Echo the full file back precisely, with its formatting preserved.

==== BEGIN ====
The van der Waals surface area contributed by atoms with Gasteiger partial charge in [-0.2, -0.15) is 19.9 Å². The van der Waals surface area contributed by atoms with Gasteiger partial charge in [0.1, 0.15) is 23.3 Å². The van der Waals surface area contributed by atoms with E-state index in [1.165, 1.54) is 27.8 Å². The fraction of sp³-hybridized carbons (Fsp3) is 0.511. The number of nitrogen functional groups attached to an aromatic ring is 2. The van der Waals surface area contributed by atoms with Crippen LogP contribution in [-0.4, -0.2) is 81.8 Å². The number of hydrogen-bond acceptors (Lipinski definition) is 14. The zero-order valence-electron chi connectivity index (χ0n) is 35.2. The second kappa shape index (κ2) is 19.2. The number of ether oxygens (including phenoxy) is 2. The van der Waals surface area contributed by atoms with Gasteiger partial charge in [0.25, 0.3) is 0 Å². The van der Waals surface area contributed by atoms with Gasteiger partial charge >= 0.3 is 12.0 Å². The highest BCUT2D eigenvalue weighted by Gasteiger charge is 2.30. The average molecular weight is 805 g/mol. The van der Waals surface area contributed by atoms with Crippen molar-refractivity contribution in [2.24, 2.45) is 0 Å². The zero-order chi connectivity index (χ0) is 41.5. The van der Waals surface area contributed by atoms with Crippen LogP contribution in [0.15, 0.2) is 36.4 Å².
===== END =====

The van der Waals surface area contributed by atoms with Gasteiger partial charge in [-0.2, -0.15) is 19.9 Å². The van der Waals surface area contributed by atoms with Gasteiger partial charge in [0.1, 0.15) is 23.3 Å². The van der Waals surface area contributed by atoms with E-state index in [1.165, 1.54) is 27.8 Å². The fraction of sp³-hybridized carbons (Fsp3) is 0.511. The number of nitrogen functional groups attached to an aromatic ring is 2. The van der Waals surface area contributed by atoms with Crippen LogP contribution in [-0.4, -0.2) is 81.8 Å². The number of hydrogen-bond acceptors (Lipinski definition) is 14. The zero-order valence-electron chi connectivity index (χ0n) is 35.2. The second kappa shape index (κ2) is 19.2. The number of ether oxygens (including phenoxy) is 2. The van der Waals surface area contributed by atoms with Gasteiger partial charge in [0.25, 0.3) is 0 Å². The van der Waals surface area contributed by atoms with Gasteiger partial charge >= 0.3 is 12.0 Å². The highest BCUT2D eigenvalue weighted by Gasteiger charge is 2.30. The average molecular weight is 805 g/mol. The van der Waals surface area contributed by atoms with Crippen molar-refractivity contribution in [2.24, 2.45) is 0 Å². The zero-order chi connectivity index (χ0) is 41.5. The van der Waals surface area contributed by atoms with Crippen LogP contribution in [0.15, 0.2) is 36.4 Å².